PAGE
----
During the local training process, it is imperative that the algorithm does not deviate substantially from its initial objectives and continues to provide its proposed clinical benefit. While the FDA has delegated the task of ongoing data collection and monitoring of the algorithms to the manufacturer, a dedicated national regulatory body may be more suitable for this role. We thus propose the formation of national governance structures consisting of a panel of appointed experts who would be responsible for the selection of a series of cases that would typify the minimum standard the algorithm is expected to achieve within its specified case use—known as the golden test set. Unlike the local regulatory bodies, the core aim is to maintain safety and basic competence of the algorithm rather than its optimization. Additionally, the national golden test set will be updated in response to large changes in clinical practice by selecting cases from local representative data sets, for instance, when more effective treatment emerges, such as the use of mechanical thrombectomy for patients with stroke [29]; changes in policies, such as radiology imaging guidelines; and changes in pathology, such as the COVID-19 emergency.

Both technical and nontechnical barriers pose a challenge to the implementation of any effective regulatory model. This may also explain why the TPLC approach has not been implemented more than 3 years following its inception. Ongoing regulation of an ML algorithm requires mechanisms to monitor model performance and methods of updating the model, the latter necessitating data sharing.

Facilitating Model Evolution

Model drift, a process where the model’s prediction power deteriorates due to changes in the clinical environment, is the main cause of deviation in model performance once deployed clinically. The proposed regulatory pathway aims to engineer a performance monitoring and adaptation system on a local and national level that aims to detect, monitor, and mitigate the effect of model drift. Logistically, this process can be more nuanced.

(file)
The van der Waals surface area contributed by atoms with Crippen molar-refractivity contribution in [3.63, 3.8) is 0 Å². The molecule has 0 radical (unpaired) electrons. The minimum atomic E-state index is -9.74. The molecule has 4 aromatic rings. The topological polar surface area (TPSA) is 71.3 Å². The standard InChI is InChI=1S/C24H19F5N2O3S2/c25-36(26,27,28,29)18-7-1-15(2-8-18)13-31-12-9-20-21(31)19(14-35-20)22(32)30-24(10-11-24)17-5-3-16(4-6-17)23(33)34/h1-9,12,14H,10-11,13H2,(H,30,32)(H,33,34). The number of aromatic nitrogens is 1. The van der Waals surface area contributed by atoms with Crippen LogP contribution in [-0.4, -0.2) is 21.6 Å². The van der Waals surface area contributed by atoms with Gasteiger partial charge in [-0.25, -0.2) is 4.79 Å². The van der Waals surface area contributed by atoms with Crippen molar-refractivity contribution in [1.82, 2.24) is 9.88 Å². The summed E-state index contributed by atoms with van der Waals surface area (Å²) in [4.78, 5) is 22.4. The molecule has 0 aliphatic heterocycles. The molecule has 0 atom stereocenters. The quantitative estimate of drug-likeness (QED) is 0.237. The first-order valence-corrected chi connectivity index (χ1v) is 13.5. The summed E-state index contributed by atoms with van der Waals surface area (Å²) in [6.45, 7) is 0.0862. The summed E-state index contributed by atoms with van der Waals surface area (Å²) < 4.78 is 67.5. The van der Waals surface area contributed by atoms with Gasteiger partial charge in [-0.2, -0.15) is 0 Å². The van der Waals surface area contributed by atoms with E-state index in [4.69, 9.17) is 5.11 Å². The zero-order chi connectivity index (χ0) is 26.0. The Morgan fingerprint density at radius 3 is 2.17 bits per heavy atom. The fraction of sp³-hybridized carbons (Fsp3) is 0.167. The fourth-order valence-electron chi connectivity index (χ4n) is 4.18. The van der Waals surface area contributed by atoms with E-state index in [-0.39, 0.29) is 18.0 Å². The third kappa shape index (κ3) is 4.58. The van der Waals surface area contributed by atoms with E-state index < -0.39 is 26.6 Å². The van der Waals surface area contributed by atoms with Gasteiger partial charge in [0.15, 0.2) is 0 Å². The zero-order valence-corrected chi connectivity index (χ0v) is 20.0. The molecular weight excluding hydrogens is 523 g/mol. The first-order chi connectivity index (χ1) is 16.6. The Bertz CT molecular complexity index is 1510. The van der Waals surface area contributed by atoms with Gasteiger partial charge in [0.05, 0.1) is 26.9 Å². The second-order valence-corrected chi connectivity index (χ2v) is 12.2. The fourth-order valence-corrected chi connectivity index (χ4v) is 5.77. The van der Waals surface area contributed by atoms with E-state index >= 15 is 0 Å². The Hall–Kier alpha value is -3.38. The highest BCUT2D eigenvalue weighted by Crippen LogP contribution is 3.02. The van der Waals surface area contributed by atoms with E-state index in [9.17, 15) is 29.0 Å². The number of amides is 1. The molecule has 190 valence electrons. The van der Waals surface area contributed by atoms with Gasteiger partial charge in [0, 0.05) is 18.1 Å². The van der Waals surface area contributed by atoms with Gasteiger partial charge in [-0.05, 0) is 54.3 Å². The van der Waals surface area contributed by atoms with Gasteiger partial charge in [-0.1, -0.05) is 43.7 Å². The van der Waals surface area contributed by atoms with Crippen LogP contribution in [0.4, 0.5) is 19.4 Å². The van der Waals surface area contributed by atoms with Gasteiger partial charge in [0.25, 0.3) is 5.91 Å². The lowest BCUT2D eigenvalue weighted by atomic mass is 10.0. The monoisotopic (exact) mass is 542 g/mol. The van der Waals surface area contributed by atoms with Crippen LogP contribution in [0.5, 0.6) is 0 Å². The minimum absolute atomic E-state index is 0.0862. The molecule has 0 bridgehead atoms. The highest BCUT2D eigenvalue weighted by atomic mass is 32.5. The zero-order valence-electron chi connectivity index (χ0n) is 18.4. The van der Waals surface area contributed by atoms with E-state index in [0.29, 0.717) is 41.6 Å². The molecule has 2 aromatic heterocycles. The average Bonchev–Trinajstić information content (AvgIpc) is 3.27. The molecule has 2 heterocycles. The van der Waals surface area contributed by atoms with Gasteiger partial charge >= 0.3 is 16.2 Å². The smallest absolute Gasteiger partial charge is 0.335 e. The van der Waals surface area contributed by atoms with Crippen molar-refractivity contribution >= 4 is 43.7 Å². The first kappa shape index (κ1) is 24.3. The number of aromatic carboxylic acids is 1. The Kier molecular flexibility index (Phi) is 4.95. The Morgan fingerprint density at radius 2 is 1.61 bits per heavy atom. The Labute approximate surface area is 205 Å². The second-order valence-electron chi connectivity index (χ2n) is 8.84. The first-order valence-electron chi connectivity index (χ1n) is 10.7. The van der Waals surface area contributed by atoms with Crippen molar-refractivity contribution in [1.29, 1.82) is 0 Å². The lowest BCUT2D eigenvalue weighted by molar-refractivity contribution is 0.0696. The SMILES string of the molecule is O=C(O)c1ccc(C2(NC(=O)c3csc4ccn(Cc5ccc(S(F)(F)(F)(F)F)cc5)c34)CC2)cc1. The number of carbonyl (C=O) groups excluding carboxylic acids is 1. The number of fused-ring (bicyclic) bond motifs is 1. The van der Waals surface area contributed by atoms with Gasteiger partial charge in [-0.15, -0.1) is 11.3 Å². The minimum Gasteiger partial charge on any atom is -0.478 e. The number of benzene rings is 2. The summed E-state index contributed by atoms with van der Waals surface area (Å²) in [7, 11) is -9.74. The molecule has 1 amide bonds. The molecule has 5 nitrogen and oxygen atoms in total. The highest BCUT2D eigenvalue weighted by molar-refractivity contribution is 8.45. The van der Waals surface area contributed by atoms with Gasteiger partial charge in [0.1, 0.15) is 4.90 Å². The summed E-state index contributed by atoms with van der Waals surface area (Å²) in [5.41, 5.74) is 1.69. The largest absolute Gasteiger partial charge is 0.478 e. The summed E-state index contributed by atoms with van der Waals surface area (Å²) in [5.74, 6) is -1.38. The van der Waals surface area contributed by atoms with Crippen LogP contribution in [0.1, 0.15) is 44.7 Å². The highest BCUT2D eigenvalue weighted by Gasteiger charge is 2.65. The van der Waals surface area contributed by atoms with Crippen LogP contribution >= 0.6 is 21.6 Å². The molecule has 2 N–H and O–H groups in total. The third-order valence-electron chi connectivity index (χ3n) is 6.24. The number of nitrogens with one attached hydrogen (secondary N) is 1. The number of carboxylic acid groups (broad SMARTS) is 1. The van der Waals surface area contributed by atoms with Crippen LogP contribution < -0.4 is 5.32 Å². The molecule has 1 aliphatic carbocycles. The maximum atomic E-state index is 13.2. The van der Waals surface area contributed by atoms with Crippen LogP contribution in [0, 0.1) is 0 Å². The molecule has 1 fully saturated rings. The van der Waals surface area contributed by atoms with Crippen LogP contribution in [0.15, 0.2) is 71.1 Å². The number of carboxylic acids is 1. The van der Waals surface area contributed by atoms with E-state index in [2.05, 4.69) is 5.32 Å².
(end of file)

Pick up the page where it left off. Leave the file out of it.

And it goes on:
In some circumstances, model drift can be anticipated, enabling retraining in advance of its occurrence. This is typically limited to foreseeable changes that alter the data distribution, such as a newly acquired computed tomography (CT) scanner that enables thinner reconstruction of images (eg, 1-mm thickness slices rather than 5-mm thickness). When the data in the domain is expected to change frequently, the identification of model drift can be automated so that the model can be retrained accordingly on a regular basis, both of which will require overhead infrastructure to be in place [30].

In other cases, once model drift is detected, its cause must be understood to take appropriate action. These range from biological factors such as a change in the characteristics of the patient population or management guidelines, technological factors such as novel treatment and imaging technology, and operational factors such as a change in the format of incoming data (eg, when the oxygen saturation probe outputs saturation as an integer [“97”] rather than a string [“97%”]).